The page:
If you intend to stay in this house for the forseeable future, be aware that modern conversions to forced hot water or forced hot air have been streamlined due to the new equipment used----a new forced hot water system for example, would be done with hi-temp flexible PEX tubing that greatly speeds up the installation job & avoids the high cost of copper tubing---thus the PEX tubing can be easily fed thru the wall cavities where the removed cast iron radiator supply piping once was & thus the installation job will be greatly expedited, saving time & labor costs.

In short, if it was MY house, I would seriously consider conversion to a different system, and the summertime is a great time to have it done---if you happen to have any plans to sell the house in the near future, then it may be best to maintain the present system until the house is sold.

tacp69
Re: Heating recommendations with current stem boiler
tacp69

I have had several contractors and have different recommendations from each.
One said he could get all the radiators working but I think they were actually worse. At this point three quarters of the house does not function at all.
One said to convert to forced hot water but then said the current radiators could not be converted and switching to new radiators would require tearing up the floor (I am trying to preserve as much as I can)
Another said the same but he could convert the radiators however, putting in the return piping would also require tearing up the floors.

With three different recommendations it makes me nervous to sink the 10-20 thousand into this system and be wrong.
Thank you for your reply

NashuaTech
Re: Heating recommendations with current stem boiler
NashuaTech
tacp69 wrote:

I have had several contractors and have different recommendations from each.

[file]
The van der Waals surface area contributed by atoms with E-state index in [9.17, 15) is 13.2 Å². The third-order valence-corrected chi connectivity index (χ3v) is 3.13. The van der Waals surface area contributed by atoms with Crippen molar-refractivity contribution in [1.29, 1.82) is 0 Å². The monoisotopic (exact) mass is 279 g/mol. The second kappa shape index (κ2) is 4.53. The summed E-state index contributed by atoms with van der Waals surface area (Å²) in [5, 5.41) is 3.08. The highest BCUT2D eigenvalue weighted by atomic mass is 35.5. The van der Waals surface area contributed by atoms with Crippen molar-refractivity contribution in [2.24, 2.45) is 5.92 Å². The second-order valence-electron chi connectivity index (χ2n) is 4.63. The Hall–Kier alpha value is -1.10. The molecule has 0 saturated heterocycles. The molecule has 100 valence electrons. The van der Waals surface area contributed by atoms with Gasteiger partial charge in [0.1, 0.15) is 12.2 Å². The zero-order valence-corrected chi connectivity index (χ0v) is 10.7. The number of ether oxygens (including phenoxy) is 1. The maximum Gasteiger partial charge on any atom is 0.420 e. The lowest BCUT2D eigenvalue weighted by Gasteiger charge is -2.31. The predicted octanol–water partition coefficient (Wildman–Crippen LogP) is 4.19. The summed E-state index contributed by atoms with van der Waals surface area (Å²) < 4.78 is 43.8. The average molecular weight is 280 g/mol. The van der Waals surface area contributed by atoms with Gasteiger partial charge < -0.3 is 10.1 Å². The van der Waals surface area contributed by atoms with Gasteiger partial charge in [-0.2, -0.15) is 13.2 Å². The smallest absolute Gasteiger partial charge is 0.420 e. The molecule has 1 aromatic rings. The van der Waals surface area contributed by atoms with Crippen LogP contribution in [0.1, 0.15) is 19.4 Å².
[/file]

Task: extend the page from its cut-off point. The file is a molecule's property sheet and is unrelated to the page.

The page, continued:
One said he could get all the radiators working but I think they were actually worse. At this point three quarters of the house does not function at all.
One said to convert to forced hot water but then said the current radiators could not be converted and switching to new radiators would require tearing up the floor (I am trying to preserve as much as I can)
Another said the same but he could convert the radiators however, putting in the return piping would also require tearing up the floors.

With three different recommendations it makes me nervous to sink the 10-20 thousand into this system and be wrong.
Thank you for your reply

Tacp69,

It is good that you have had several contractors over----keep doing it---have several more over to the point that you're satisfied that you have a clear idea of which way to go (and NOT to go) on this project.

Could you tell us what general part of the U.S./Canada the house is located, as well as the total sq.footage of the house: (L X W squared of all the rooms, totaled up); are all parts of the house occupied; is there any rental income; are there any vacant rooms/floors that you can shut off during the winter months?

Is this a large house with high ceilings & has it been costly & hard to heat in the winter?
Are the windows double pane storms/single pane & do you know if there is any insulation inside the exterior walls; what is it costing you for the annual heating bill?

Eventually you will have to decide if you can afford the cost of the rehab, or try to get the existing rads working for the coming winter, or perhaps decide it is better to sell.

dodsworth
Re: Heating recommendations with current stem boiler
dodsworth

Try clicking onto the article below, as well as the site devoted to steam heat.

For the second site, click onto heating help.com, then click onto The Wall, then click onto "Strictly Steam".

http://www.oldhousejournal.com/how_to_take_care_of_your_radiators/magazine/1563
http://www.heatinghelp.com